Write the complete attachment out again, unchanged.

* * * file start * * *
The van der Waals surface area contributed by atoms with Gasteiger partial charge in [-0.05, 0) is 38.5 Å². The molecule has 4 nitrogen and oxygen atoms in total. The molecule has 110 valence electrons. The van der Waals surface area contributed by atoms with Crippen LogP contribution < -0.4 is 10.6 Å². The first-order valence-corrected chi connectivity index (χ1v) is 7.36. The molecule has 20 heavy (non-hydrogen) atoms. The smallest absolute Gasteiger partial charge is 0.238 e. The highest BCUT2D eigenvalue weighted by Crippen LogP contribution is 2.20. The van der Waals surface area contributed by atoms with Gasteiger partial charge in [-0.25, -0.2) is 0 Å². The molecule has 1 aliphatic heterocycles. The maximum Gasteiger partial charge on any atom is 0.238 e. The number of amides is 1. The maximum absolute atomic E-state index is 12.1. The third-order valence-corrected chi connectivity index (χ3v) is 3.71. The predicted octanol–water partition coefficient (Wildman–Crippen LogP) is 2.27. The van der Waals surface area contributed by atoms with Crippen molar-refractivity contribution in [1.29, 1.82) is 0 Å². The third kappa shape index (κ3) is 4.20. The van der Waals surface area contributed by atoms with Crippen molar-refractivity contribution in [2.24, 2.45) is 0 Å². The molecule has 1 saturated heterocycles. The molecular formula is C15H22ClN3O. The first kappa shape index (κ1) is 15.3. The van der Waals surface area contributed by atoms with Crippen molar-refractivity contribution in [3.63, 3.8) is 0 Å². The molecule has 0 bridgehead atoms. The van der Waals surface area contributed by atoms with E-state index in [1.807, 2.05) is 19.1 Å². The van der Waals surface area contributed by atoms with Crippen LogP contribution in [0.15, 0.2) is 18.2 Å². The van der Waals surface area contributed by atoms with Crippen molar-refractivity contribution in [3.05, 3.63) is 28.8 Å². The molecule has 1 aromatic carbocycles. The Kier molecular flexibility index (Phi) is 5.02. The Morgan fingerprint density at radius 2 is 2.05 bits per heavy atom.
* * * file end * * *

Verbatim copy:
The van der Waals surface area contributed by atoms with Gasteiger partial charge in [-0.05, 0) is 38.5 Å². The molecule has 4 nitrogen and oxygen atoms in total. The molecule has 110 valence electrons. The van der Waals surface area contributed by atoms with Crippen LogP contribution < -0.4 is 10.6 Å². The first-order valence-corrected chi connectivity index (χ1v) is 7.36. The molecule has 20 heavy (non-hydrogen) atoms. The smallest absolute Gasteiger partial charge is 0.238 e. The highest BCUT2D eigenvalue weighted by Crippen LogP contribution is 2.20. The van der Waals surface area contributed by atoms with Gasteiger partial charge in [-0.25, -0.2) is 0 Å². The molecule has 1 aliphatic heterocycles. The maximum Gasteiger partial charge on any atom is 0.238 e. The number of amides is 1. The maximum absolute atomic E-state index is 12.1. The third-order valence-corrected chi connectivity index (χ3v) is 3.71. The predicted octanol–water partition coefficient (Wildman–Crippen LogP) is 2.27. The van der Waals surface area contributed by atoms with Crippen molar-refractivity contribution in [1.29, 1.82) is 0 Å². The third kappa shape index (κ3) is 4.20. The van der Waals surface area contributed by atoms with Crippen molar-refractivity contribution in [2.24, 2.45) is 0 Å². The molecule has 1 saturated heterocycles. The molecular formula is C15H22ClN3O. The first kappa shape index (κ1) is 15.3. The van der Waals surface area contributed by atoms with Crippen molar-refractivity contribution in [3.63, 3.8) is 0 Å². The molecule has 0 bridgehead atoms. The van der Waals surface area contributed by atoms with E-state index in [1.807, 2.05) is 19.1 Å². The van der Waals surface area contributed by atoms with Crippen LogP contribution in [0.15, 0.2) is 18.2 Å². The van der Waals surface area contributed by atoms with Crippen molar-refractivity contribution in [3.05, 3.63) is 28.8 Å². The molecule has 1 aromatic carbocycles. The Kier molecular flexibility index (Phi) is 5.02. The Morgan fingerprint density at radius 2 is 2.05 bits per heavy atom.